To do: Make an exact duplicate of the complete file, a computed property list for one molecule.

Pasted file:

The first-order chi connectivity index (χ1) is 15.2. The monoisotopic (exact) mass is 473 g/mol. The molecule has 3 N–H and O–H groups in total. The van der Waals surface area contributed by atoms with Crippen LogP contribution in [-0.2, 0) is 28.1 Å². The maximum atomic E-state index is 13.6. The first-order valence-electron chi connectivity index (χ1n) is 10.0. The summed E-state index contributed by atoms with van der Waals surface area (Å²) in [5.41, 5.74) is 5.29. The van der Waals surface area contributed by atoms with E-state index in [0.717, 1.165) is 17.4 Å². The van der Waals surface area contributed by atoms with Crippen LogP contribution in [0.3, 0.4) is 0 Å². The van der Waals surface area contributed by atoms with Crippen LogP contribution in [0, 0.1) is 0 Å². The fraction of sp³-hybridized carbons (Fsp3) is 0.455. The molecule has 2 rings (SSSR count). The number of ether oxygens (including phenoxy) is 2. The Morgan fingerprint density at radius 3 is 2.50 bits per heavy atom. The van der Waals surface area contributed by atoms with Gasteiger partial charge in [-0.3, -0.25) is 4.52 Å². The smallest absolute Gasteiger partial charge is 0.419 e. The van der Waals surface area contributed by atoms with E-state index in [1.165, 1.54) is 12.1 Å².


The first-order chi connectivity index (χ1) is 15.2. The monoisotopic (exact) mass is 473 g/mol. The molecule has 3 N–H and O–H groups in total. The van der Waals surface area contributed by atoms with Crippen LogP contribution in [-0.2, 0) is 28.1 Å². The maximum atomic E-state index is 13.6. The first-order valence-electron chi connectivity index (χ1n) is 10.0. The summed E-state index contributed by atoms with van der Waals surface area (Å²) in [5.41, 5.74) is 5.29. The van der Waals surface area contributed by atoms with E-state index in [0.717, 1.165) is 17.4 Å². The van der Waals surface area contributed by atoms with Crippen LogP contribution in [0.3, 0.4) is 0 Å². The van der Waals surface area contributed by atoms with Crippen LogP contribution in [0, 0.1) is 0 Å². The fraction of sp³-hybridized carbons (Fsp3) is 0.455. The molecule has 2 rings (SSSR count). The number of ether oxygens (including phenoxy) is 2. The Morgan fingerprint density at radius 3 is 2.50 bits per heavy atom. The van der Waals surface area contributed by atoms with Gasteiger partial charge in [-0.3, -0.25) is 4.52 Å². The smallest absolute Gasteiger partial charge is 0.419 e. The van der Waals surface area contributed by atoms with E-state index in [1.165, 1.54) is 12.1 Å².